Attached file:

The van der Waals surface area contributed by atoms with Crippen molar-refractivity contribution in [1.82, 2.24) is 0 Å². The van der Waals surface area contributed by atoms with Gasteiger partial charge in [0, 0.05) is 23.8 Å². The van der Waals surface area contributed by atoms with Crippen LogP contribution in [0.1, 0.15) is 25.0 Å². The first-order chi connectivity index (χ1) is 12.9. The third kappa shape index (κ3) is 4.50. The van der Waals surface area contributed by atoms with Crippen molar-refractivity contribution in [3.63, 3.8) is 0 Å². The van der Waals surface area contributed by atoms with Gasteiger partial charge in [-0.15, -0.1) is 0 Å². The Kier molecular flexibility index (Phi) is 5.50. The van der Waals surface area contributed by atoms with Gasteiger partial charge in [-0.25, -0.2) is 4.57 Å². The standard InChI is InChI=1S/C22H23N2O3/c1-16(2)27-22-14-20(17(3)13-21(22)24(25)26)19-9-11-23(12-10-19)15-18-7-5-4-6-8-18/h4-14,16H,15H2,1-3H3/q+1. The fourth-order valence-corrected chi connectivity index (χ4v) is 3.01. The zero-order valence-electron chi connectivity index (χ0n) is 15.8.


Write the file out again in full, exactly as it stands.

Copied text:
The van der Waals surface area contributed by atoms with Crippen molar-refractivity contribution in [1.82, 2.24) is 0 Å². The van der Waals surface area contributed by atoms with Gasteiger partial charge in [0, 0.05) is 23.8 Å². The van der Waals surface area contributed by atoms with Crippen LogP contribution in [0.1, 0.15) is 25.0 Å². The first-order chi connectivity index (χ1) is 12.9. The third kappa shape index (κ3) is 4.50. The van der Waals surface area contributed by atoms with Crippen molar-refractivity contribution in [3.63, 3.8) is 0 Å². The van der Waals surface area contributed by atoms with Gasteiger partial charge in [-0.15, -0.1) is 0 Å². The Kier molecular flexibility index (Phi) is 5.50. The van der Waals surface area contributed by atoms with Gasteiger partial charge in [-0.25, -0.2) is 4.57 Å². The standard InChI is InChI=1S/C22H23N2O3/c1-16(2)27-22-14-20(17(3)13-21(22)24(25)26)19-9-11-23(12-10-19)15-18-7-5-4-6-8-18/h4-14,16H,15H2,1-3H3/q+1. The fourth-order valence-corrected chi connectivity index (χ4v) is 3.01. The zero-order valence-electron chi connectivity index (χ0n) is 15.8.